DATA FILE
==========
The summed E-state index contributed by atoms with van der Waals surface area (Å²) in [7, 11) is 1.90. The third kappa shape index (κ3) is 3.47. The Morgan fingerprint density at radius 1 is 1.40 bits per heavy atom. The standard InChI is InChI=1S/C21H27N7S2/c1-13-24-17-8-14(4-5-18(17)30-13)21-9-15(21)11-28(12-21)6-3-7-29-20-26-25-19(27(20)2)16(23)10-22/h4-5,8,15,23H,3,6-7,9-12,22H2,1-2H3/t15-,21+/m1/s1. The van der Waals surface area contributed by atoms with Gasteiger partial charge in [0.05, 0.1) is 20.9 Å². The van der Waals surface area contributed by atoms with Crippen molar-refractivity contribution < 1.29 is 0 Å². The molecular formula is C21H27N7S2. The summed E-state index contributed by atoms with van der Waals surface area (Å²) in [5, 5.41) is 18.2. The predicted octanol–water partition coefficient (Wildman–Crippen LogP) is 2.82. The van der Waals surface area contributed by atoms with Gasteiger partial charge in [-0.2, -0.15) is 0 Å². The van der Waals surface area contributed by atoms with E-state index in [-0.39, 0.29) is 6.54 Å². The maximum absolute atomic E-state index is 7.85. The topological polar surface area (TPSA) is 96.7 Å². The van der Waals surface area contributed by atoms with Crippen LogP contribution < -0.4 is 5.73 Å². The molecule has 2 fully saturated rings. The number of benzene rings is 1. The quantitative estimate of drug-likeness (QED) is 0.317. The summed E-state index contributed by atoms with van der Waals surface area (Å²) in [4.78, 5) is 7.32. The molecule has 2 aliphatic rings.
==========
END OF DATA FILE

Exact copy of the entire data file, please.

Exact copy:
The summed E-state index contributed by atoms with van der Waals surface area (Å²) in [7, 11) is 1.90. The third kappa shape index (κ3) is 3.47. The Morgan fingerprint density at radius 1 is 1.40 bits per heavy atom. The standard InChI is InChI=1S/C21H27N7S2/c1-13-24-17-8-14(4-5-18(17)30-13)21-9-15(21)11-28(12-21)6-3-7-29-20-26-25-19(27(20)2)16(23)10-22/h4-5,8,15,23H,3,6-7,9-12,22H2,1-2H3/t15-,21+/m1/s1. The van der Waals surface area contributed by atoms with Gasteiger partial charge in [0.05, 0.1) is 20.9 Å². The van der Waals surface area contributed by atoms with Crippen molar-refractivity contribution < 1.29 is 0 Å². The molecular formula is C21H27N7S2. The summed E-state index contributed by atoms with van der Waals surface area (Å²) in [5, 5.41) is 18.2. The predicted octanol–water partition coefficient (Wildman–Crippen LogP) is 2.82. The van der Waals surface area contributed by atoms with Gasteiger partial charge in [-0.2, -0.15) is 0 Å². The van der Waals surface area contributed by atoms with E-state index in [-0.39, 0.29) is 6.54 Å². The maximum absolute atomic E-state index is 7.85. The topological polar surface area (TPSA) is 96.7 Å². The van der Waals surface area contributed by atoms with Crippen LogP contribution < -0.4 is 5.73 Å². The molecule has 2 fully saturated rings. The number of benzene rings is 1. The quantitative estimate of drug-likeness (QED) is 0.317. The summed E-state index contributed by atoms with van der Waals surface area (Å²) in [4.78, 5) is 7.32. The molecule has 2 aliphatic rings.